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Public Culture (2007) 19 (1): 35–57.
Published: 01 January 2007
... of sovereignty. Acquired sovereignty or “a Common-wealth by Acquisition, is that, where the Soveraign Power is acquired by Force: And it is acquired by force, when men singly, or many together by plurality of voyces, for fear of death, or bonds...
Public Culture (2000) 12 (1): 21–38.
Published: 01 January 2000
.... 27 Public Culture Wherever one looks, the contemporary obsession with memory in public debates clashes with an intense public panic of oblivion, and one may well won- der which comes ﬁrst. Is it the fear of forgetting that triggers the desire...
Public Culture (2000) 12 (1): 51–72.
Published: 01 January 2000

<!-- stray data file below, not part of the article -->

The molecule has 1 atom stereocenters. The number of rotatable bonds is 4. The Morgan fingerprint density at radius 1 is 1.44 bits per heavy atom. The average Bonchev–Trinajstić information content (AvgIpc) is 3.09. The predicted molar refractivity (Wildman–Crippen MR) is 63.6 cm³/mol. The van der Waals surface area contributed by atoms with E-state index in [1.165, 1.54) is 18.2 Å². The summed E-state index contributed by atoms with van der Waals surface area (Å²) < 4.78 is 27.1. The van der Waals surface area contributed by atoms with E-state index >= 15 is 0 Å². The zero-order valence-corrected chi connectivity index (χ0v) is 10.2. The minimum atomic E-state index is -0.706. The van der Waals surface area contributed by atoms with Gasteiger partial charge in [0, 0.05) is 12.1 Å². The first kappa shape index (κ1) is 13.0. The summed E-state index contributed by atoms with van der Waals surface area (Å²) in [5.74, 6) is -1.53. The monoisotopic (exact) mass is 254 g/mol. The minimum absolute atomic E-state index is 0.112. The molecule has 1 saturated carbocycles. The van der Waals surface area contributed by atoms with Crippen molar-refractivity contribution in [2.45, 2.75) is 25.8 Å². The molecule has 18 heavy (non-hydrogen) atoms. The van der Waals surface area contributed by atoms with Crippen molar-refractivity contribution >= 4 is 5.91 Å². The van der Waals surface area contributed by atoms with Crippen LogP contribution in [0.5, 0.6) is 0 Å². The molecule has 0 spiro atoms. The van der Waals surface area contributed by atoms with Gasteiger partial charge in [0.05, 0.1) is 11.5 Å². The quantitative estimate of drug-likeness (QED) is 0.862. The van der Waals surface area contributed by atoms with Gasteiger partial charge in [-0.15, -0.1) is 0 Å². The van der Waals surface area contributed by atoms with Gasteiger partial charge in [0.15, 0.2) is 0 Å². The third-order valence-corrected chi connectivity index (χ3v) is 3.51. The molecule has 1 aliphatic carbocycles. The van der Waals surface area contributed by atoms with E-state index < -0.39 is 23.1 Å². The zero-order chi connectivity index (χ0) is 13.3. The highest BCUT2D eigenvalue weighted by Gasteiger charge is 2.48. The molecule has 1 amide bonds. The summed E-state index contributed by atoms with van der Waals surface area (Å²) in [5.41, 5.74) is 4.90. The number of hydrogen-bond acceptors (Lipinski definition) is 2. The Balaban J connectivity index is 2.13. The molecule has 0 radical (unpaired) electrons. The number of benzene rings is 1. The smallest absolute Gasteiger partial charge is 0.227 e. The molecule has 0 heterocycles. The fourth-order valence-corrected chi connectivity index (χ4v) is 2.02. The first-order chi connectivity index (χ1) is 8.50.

... of fear” as deﬁned by Jonas, as the cause and subject of our responsibility. Accordingly, it is logical that the spatial and temporal expansion of human power has led to a parallel expansion of the domain falling under the concept...
Public Culture (1992) 5 (1): 1–18.
Published: 01 January 1992
... in a pleasurable act of compulsion where Muslimhood is forced to speak its name a,, treason: She was trembling with fear. Her hands were shivering uncontrollably and her brow was knitted with beads of sweat. Her palms were moist and her mouth sud- denly gone dry. Even the words she had...
Public Culture (1992) 4 (2): 67–80.
Published: 01 May 1992
..., and protection, therefore, must be added these “repressed” significations of fear and horror; these might be aroused, moreover, not only by the specter of an automobile accident, but by the possibility of a deformed baby, or indeed by the unknown future itself as evoked by such an image - not to mention...
Public Culture (2020) 32 (2 (91)): 415–422.
Published: 01 May 2020
... artists in the mid-twentieth century and of formerly incarcerated people now also presented strong reasons to revive an analysis centered on pollution fears. A president who was raging, “Build a wall,” lent these PhD students’ projects even greater significance. Douglas’s themes of order and boundary...